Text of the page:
Yes, N has gone up to visit his uncle in Cheltenham and will be enjoying long British walks in the Cotswalds, cozy pubs, and the unadulterated joy of listening to Uncle L who sounds just like Wallace in Wallace and Grommet. But in a good way. I am holding the fort. Thankfully, Humph, our OCD rescue greyhound, has given up the bi-minutely routine - pace, stare, jump on sofa to look out window, sigh, look reproachfully at me, settle, repeat - for the time being and is now employing sad eyes (tm) from his bed in the corner interspersed with manic paw licking. There can be no mistaking the glaring reality of being considered second rate. Obviously dogs really are man's best friend.
Saturday, 25 October 2008
"And there are naughty jokes, such as the one about the woman who flies into Boston eager to enjoy a plate of the fish for which that city is famous. 'Where can I get scrod?' she asks the driver as she gets into the cab. 'Gee,' he replies, 'I've never heard it put in the pluperfect subjective before.'"
Friday, 10 October 2008
It's because you need to know
It's because you can
It's because you question
It's because you are not a sheep
even though sometimes you want to be
but not really
It's because it's more interesting
It's because the music is better
and dancing is more fun
when you just don't care
and you make funky faces
without even realising
It's because it's there
and the soft option is not an option
that you are interested in
It's because light is fascinating
It's because of the solace in trees
It's because the ideas
are all alive - and so are you
And it might be a coincidence
Or it might not be
Thursday, 9 October 2008
Wednesday, 1 October 2008
It's a three week stupid period. That explains a lot about life at the moment.
We used to share a house with a guy who was into his astrology, at least on a birth chart, planetary level, not horoscopes that you would read in papers. Although he would read those for fun sometimes, scoffing as he went: "Ha - Sagittarius lucky today? With that moon aspect? You're having a laugh!" Anyways, he called Mercury retrograde three-week stupid periods, and it stuck. We lived with him for several years, and it seemed pretty consistent. Mercury retrograde more often than not seemed to mean communication snarl ups, computers crashing, schedules missing, etc. It's supposed to be a great time for finishing projects (what? You're supposed to finish projects?), but also a good time to back up your hard drive.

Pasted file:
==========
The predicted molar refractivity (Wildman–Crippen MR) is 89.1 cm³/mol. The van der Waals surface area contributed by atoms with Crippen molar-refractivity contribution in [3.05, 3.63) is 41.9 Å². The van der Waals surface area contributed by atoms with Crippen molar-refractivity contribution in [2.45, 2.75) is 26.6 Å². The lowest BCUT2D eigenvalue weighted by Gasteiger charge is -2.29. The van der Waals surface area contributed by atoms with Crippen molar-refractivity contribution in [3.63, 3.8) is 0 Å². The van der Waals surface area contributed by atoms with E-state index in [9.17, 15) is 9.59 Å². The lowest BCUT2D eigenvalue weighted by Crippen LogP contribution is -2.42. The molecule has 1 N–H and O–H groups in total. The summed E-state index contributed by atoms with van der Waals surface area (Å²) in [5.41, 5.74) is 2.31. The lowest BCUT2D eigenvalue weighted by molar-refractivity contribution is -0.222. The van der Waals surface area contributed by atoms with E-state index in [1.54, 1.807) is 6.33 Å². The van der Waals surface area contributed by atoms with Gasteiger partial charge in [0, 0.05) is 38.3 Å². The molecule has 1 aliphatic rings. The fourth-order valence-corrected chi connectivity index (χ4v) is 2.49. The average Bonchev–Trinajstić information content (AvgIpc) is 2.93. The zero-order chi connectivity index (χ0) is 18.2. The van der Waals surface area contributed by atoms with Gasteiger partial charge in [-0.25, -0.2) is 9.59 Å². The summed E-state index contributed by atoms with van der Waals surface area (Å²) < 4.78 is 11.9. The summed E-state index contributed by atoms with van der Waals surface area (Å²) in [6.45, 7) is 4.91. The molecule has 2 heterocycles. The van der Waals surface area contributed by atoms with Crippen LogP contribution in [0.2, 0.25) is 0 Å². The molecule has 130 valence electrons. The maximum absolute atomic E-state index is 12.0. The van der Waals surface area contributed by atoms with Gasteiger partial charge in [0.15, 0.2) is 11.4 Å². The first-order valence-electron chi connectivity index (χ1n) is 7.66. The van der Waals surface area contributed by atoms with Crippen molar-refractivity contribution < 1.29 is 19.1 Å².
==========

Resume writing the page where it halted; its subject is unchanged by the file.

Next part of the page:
Starting your Masters degree in a three week stupid period is probably not ideal, but - what can you do? Perhaps, it could be viewed as a continuation, and therefore not a start. I may phone and check that my enrollment papers were received though.
Tuesday, 30 September 2008
So I started again (after some wailing and gnashing of teeth). The second time I was brilliant. Even better than before. My asides were charming, my prose witty. I tabbed over to see Geo's orig post, noticed there was another comment, thought "oh maybe my comment saved after all", clicked it, and was taken to comments, BUT MINE WAS GONE!!!! The new window replaced my superlative musings! The window simply regenerated with no thought to what may have been in the works! So, top tip, DON'T DO THIS.
Well, in all good conscious, I couldn't start again. I mean, really, to lose one husband might be careless, but to lose two looks suspicious. Or something.
It has rather been that sort of day.
Thursday, 25 September 2008
1. Jane Eyre
I read this in my I-may-not-have-a-classical-education-but-god-damn-it-I-can-be- erudite-too phase. What is with that ending? Crazy-woman-in-burning-attic a metaphor for what? Really?? Clearly the classical education part must add some missing touch that is unavailable to us mere mortals.
2. Wuthering Heights.
Yup - I'm right with Miss Prism on this one. Are we actually supposed to like these people?
3. Birdsong by Sebastian Faulks
WWI with muzak treatment
4. Midnight's Children - Salman Rushdie
Maybe if I'd read this one first, it would have been different. But I read Satantic Verses first, then The Moor's Last Sigh, and The Ground Beneath her Feet. By the time I got to this one I just felt, in the words of Elton John, like I'd seen that movie too. I have started this book twice, but never managed past the half-way mark.
5.The Alchemist by Paulo Coelho
Go on, hit me on the head over and over again with those clumsy similes, go on - you know I love it - wait - actually I don't. Don't patronise me.
I'm sure there's more. Oh yes.
Friday, 19 September 2008